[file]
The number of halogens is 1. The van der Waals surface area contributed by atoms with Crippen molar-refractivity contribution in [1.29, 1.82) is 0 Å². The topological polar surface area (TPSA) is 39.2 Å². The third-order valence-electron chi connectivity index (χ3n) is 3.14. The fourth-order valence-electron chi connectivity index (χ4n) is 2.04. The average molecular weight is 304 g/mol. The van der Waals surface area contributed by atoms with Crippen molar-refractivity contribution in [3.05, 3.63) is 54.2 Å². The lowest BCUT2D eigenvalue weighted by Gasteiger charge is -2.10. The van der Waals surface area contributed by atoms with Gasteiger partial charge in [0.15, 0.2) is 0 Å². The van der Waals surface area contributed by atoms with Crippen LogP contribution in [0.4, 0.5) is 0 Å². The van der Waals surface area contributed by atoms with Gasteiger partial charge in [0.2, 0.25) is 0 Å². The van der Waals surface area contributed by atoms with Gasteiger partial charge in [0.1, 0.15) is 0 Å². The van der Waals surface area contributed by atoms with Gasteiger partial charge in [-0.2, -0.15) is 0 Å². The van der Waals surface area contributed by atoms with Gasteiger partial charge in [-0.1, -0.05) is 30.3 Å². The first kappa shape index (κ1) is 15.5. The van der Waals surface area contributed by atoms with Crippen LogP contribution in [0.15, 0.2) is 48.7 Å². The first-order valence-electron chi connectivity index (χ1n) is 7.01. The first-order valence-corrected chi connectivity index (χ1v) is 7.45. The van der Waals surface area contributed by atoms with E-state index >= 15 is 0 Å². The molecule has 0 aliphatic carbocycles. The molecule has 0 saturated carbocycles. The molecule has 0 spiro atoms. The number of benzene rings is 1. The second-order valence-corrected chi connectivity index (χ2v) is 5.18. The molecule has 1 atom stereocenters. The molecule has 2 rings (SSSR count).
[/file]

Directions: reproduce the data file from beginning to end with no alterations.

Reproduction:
The number of halogens is 1. The van der Waals surface area contributed by atoms with Crippen molar-refractivity contribution in [1.29, 1.82) is 0 Å². The topological polar surface area (TPSA) is 39.2 Å². The third-order valence-electron chi connectivity index (χ3n) is 3.14. The fourth-order valence-electron chi connectivity index (χ4n) is 2.04. The average molecular weight is 304 g/mol. The van der Waals surface area contributed by atoms with Crippen molar-refractivity contribution in [3.05, 3.63) is 54.2 Å². The lowest BCUT2D eigenvalue weighted by Gasteiger charge is -2.10. The van der Waals surface area contributed by atoms with Gasteiger partial charge in [0.15, 0.2) is 0 Å². The van der Waals surface area contributed by atoms with Crippen LogP contribution in [0.4, 0.5) is 0 Å². The van der Waals surface area contributed by atoms with Gasteiger partial charge in [0.2, 0.25) is 0 Å². The van der Waals surface area contributed by atoms with Gasteiger partial charge in [0.1, 0.15) is 0 Å². The van der Waals surface area contributed by atoms with Gasteiger partial charge in [-0.2, -0.15) is 0 Å². The van der Waals surface area contributed by atoms with Gasteiger partial charge in [-0.1, -0.05) is 30.3 Å². The first kappa shape index (κ1) is 15.5. The van der Waals surface area contributed by atoms with Crippen LogP contribution in [0.15, 0.2) is 48.7 Å². The first-order valence-electron chi connectivity index (χ1n) is 7.01. The first-order valence-corrected chi connectivity index (χ1v) is 7.45. The van der Waals surface area contributed by atoms with E-state index >= 15 is 0 Å². The molecule has 0 aliphatic carbocycles. The molecule has 0 saturated carbocycles. The molecule has 0 spiro atoms. The number of benzene rings is 1. The second-order valence-corrected chi connectivity index (χ2v) is 5.18. The molecule has 1 atom stereocenters. The molecule has 2 rings (SSSR count).